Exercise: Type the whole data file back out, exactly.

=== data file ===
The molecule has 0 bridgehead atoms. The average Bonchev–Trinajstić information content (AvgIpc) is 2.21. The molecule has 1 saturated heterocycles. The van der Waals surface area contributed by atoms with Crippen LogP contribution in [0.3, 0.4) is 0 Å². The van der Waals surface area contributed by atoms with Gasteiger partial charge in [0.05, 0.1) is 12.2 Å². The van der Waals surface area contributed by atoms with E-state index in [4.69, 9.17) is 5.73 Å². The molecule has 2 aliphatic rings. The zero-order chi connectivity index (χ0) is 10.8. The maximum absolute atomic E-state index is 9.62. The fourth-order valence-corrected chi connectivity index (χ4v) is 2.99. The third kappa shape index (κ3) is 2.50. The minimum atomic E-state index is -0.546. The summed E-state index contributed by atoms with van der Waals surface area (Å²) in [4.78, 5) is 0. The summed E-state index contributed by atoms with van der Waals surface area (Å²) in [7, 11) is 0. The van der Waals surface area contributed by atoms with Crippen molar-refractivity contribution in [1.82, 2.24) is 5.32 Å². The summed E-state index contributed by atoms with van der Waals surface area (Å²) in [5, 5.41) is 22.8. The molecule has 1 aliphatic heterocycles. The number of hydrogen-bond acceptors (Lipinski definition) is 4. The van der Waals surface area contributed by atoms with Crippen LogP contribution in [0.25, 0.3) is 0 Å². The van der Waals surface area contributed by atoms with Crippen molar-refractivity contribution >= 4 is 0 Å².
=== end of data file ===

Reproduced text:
The molecule has 0 bridgehead atoms. The average Bonchev–Trinajstić information content (AvgIpc) is 2.21. The molecule has 1 saturated heterocycles. The van der Waals surface area contributed by atoms with Crippen LogP contribution in [0.3, 0.4) is 0 Å². The van der Waals surface area contributed by atoms with Gasteiger partial charge in [0.05, 0.1) is 12.2 Å². The van der Waals surface area contributed by atoms with E-state index in [4.69, 9.17) is 5.73 Å². The molecule has 2 aliphatic rings. The zero-order chi connectivity index (χ0) is 10.8. The maximum absolute atomic E-state index is 9.62. The fourth-order valence-corrected chi connectivity index (χ4v) is 2.99. The third kappa shape index (κ3) is 2.50. The minimum atomic E-state index is -0.546. The summed E-state index contributed by atoms with van der Waals surface area (Å²) in [4.78, 5) is 0. The summed E-state index contributed by atoms with van der Waals surface area (Å²) in [7, 11) is 0. The van der Waals surface area contributed by atoms with Crippen molar-refractivity contribution in [1.82, 2.24) is 5.32 Å². The summed E-state index contributed by atoms with van der Waals surface area (Å²) in [5, 5.41) is 22.8. The molecule has 1 aliphatic heterocycles. The number of hydrogen-bond acceptors (Lipinski definition) is 4. The van der Waals surface area contributed by atoms with Crippen LogP contribution in [0.25, 0.3) is 0 Å². The van der Waals surface area contributed by atoms with Crippen molar-refractivity contribution >= 4 is 0 Å².